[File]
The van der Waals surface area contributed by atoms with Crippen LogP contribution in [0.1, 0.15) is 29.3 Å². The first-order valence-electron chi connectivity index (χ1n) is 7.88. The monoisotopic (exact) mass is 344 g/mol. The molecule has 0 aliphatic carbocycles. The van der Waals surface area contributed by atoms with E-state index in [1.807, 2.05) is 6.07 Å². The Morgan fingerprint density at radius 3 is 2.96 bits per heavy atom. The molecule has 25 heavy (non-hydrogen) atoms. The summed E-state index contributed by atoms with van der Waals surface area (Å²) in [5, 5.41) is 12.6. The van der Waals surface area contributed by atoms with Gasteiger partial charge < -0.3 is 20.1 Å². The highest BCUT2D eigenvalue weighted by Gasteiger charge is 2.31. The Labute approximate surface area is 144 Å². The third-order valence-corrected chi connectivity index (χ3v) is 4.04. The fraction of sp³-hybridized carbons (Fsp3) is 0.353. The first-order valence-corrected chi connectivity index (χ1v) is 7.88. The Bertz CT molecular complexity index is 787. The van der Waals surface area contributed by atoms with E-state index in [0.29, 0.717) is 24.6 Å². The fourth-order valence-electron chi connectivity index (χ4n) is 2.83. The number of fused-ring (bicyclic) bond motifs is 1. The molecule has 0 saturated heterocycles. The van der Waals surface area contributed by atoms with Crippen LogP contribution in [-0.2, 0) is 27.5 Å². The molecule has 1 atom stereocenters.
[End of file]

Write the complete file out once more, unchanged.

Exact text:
The van der Waals surface area contributed by atoms with Crippen LogP contribution in [0.1, 0.15) is 29.3 Å². The first-order valence-electron chi connectivity index (χ1n) is 7.88. The monoisotopic (exact) mass is 344 g/mol. The molecule has 0 aliphatic carbocycles. The van der Waals surface area contributed by atoms with E-state index in [1.807, 2.05) is 6.07 Å². The Morgan fingerprint density at radius 3 is 2.96 bits per heavy atom. The molecule has 25 heavy (non-hydrogen) atoms. The summed E-state index contributed by atoms with van der Waals surface area (Å²) in [5, 5.41) is 12.6. The van der Waals surface area contributed by atoms with Gasteiger partial charge < -0.3 is 20.1 Å². The highest BCUT2D eigenvalue weighted by Gasteiger charge is 2.31. The Labute approximate surface area is 144 Å². The third-order valence-corrected chi connectivity index (χ3v) is 4.04. The fraction of sp³-hybridized carbons (Fsp3) is 0.353. The first-order valence-corrected chi connectivity index (χ1v) is 7.88. The Bertz CT molecular complexity index is 787. The van der Waals surface area contributed by atoms with E-state index in [0.29, 0.717) is 24.6 Å². The fourth-order valence-electron chi connectivity index (χ4n) is 2.83. The number of fused-ring (bicyclic) bond motifs is 1. The molecule has 0 saturated heterocycles. The van der Waals surface area contributed by atoms with Crippen LogP contribution in [-0.2, 0) is 27.5 Å². The molecule has 1 atom stereocenters.